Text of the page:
Section 6.2 Validation Plus
The RELAX-NG schema is very good at specifying “parent-child” relationships, in other words, which elements can nest directly under/within other elements. But we have situations where the possible elements depend on grandparents, great-grandparents, or older ancestors. An example is the
<var> element, which is only useful if it is contained somewhere within a
<webwork> element. You can describe these situations with RELAX-NG, but it becomes cumbersome and redundant. So our stategy is to allow some prohibited situations in the RELAX-NG schema, and use an additional stylesheet to identify the prohibited situations. Continuing our WeBWorK example, the RELAX-NG schema makes it appear that
<var> can be used many places, but the “validation-plus” stylesheet provides a helpful message indicating you have used it outside the context of a WeBWorK problem.
You have put a lot of time and effort into your source, and we want to help you make the best possible output. A little more effort from you will allow us to make the fine distinctions that produce really high-quality output. So this stylesheet is our best attempt to help you make the very best possible source. It is full of (automated) advice and warnings.
To use this stylesheet, simply apply it at the command-line with
xsltproc like any other stylesheet.
xsltproc -xinclude -o report.txt schema/pretext-validation-plus.xsl aota/animals.xml
The output will be a text file that indicates the suspect element by its location in the document tree.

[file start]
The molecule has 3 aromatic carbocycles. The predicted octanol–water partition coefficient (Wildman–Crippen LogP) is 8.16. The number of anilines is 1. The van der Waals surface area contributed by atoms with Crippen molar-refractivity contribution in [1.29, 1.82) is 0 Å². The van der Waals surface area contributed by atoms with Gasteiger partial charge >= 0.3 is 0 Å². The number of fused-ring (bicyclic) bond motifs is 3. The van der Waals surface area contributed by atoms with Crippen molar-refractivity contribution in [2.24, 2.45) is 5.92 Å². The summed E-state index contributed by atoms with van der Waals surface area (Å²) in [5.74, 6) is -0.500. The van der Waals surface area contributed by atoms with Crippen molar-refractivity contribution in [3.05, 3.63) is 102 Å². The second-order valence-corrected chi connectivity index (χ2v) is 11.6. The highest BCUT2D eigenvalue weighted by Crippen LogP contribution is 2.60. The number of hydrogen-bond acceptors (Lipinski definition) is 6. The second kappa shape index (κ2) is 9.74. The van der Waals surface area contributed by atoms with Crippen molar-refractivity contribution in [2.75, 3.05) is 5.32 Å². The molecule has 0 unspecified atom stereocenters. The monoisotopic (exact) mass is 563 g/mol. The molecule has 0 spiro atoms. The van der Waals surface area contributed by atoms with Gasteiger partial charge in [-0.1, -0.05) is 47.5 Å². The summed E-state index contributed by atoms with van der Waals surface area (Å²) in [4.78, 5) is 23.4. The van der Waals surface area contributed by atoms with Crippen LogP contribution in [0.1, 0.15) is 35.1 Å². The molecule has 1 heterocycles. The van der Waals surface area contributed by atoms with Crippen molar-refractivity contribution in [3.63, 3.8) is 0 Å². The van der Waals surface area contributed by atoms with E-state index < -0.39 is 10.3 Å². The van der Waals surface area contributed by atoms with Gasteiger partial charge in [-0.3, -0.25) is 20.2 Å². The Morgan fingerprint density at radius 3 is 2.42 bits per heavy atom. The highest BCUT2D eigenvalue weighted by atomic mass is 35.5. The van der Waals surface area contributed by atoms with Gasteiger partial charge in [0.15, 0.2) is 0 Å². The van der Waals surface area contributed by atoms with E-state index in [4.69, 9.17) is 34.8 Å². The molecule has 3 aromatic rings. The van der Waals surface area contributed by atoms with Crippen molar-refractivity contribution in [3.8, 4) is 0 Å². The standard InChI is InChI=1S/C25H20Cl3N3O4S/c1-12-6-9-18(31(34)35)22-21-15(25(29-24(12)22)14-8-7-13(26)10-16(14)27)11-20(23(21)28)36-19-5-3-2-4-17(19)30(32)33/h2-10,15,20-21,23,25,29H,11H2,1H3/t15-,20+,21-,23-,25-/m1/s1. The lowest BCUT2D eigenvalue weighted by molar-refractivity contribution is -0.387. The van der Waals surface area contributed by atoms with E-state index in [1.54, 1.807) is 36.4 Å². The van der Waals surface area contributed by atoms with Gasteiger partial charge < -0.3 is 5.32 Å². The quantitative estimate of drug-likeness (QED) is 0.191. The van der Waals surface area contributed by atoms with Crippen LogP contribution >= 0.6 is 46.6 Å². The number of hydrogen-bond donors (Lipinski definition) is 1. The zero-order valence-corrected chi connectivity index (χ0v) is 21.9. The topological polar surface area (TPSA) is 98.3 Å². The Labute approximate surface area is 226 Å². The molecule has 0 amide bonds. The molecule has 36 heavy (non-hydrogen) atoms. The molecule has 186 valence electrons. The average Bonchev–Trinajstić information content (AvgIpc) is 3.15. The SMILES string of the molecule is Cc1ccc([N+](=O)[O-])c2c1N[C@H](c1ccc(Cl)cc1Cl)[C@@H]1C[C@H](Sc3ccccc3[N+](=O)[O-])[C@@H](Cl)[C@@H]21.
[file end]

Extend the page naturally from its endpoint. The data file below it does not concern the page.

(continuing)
You may get lots of output on first use, especially if your source was born “somewhere else,” not meant for use by PreTeXt. We could make improvements in managing all this output, but for now we have one suggestion. Sorting on the actual messages realyed, rather than a hodgepodge of messages in document order, can help you identify consistent situations that you might be able to fix in bulk. First, apply the stylesheet again, but now use the stringparam
single.line.output set to the value
yes (Section 5.5). As you suspect, this will put all the output on one line, and the message text will be in the third “field”, which can be used by the command-line utility
cat report.txt | sort -k 3 > report-sorted.txt
We once used Schematron for this purpose. Its author, Rick Jelliffe, says “Schematron is a feather duster to reach the corners that other schema languages cannot reach.” Our additional stylesheet is similar.
Why do we have two tools for validation? We have explained the necessity of an extra stylesheet. Why not describe the entire grammar in this stylesheet? The reason is that RELAX-NG is a recognized standard, and so can be converted to other formats, and may also be utilized by XML editors or integrated development environments (IDE) to provide features like code completion. Besides, it would be very tedious to provide all the code for checking everything that is possible and everything that is not.